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[f2c] Gov. Douglas on covering Vermont

Tom Evslin is interviewing Jim Douglas, 1the governor of Vermont. He is turning Vermont into an e-state. Anywhere you open a laptop, you will be online. [Note: As always, I’m paraphrasing, missing stuff, getting things wrong…Also, no time to re-read before posting., Ulp.]

Gov. Douglas says he’s doing this for reasons of public safety, and to help the economy. It’s also important for travel and tourism. He says Americans recognize the importance of innovation, but elected political leaders have been “fairly slow to respond.” He asks: “How do we apply technology in ways that enable innovation?” They’re up to 87% broadband availability. The last 10% will be the hardest, but it’s vital, he says. “We can’t let anyone go unserved” as Vermont uses the Net for local services. The state will partner with private providers and invest in infrastructure (e.g., fiber optic). The last mile will be provided by private providers. [Bob Frankston in the on-screen chat objects that the state should worry about coverage more than about broadband, and that the private partnerships are mistake.]

Q: What kind of things have you thought of so your providers can stay up to date?
A: That’s vital. I’m not a techie. Let’s ask Tom Evslin, who’s on the tech advisory board…
A: (tom) The goal is 3M by 2010. The goal for 2013 is 20M symmetric [download and upload…yay!]

Q: What’s the role of spectrum in your broadband vision? Why aren’t the rural governors asking for spectrum reform? 95% of spectrum in VT is unused.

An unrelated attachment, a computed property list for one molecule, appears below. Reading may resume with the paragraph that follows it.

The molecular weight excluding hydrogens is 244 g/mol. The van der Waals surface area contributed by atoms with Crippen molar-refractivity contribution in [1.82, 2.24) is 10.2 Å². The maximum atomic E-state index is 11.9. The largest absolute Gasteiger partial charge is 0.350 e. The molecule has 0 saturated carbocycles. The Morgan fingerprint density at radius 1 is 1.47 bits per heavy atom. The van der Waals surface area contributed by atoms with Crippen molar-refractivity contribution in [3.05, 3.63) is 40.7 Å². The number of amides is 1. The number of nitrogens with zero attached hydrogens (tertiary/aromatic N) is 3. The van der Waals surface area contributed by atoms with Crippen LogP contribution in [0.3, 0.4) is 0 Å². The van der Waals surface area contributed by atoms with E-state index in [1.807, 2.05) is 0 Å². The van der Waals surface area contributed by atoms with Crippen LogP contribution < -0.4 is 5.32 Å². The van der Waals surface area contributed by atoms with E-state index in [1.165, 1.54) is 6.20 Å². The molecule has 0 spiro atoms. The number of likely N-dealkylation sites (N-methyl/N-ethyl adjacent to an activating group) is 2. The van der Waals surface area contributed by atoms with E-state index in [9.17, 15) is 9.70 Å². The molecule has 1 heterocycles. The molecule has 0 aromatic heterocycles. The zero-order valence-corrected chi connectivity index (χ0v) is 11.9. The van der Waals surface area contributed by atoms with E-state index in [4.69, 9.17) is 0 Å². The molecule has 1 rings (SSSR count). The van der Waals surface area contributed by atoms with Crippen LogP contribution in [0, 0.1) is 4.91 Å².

Q: who besides VT is working this way?
A: No one. [Chris Meyer, sitting next to me, points to the RI-WINS program for border-to-border coverage in Rhode Island.]

Q: Verizon has proposed selling its VT infrastructure to FairPoint, a tiny company.
A: We haven’t decided whether we’ll support this transaction.

Q: I’m with the American Library Ass’n. Libraries are the #1 provider of Net access in VT. What role did libraries play in your planning?
A: Libraries are important. We hope they’ll play an even bigger role. E.g., access the Oxford library.

Q: There are challenges connectings kids to the Internet in a school setting, largely because the adults are uncomfortable with it and worry that it’s out of control.
A: Parents should be parents. [paraphrase]

Q: How about if the municipality owns the backbone, with private financing. E.g., Burlington
A: There are lots of models that work.

Q: The key question is: Who’s going to own this? Will some business interest be able to put in a toll booth, and also decide when the tech gets upgraded in a given corridor? Gov’ts don’t biuld roads; they put out bids to build roads. How will the state decide when it’s time to upgrade?
A: I’m cautious fiscally.

[Micah Sifry, who is in the house, posts to the chat the Gov’s financial profile] [Tags: ]

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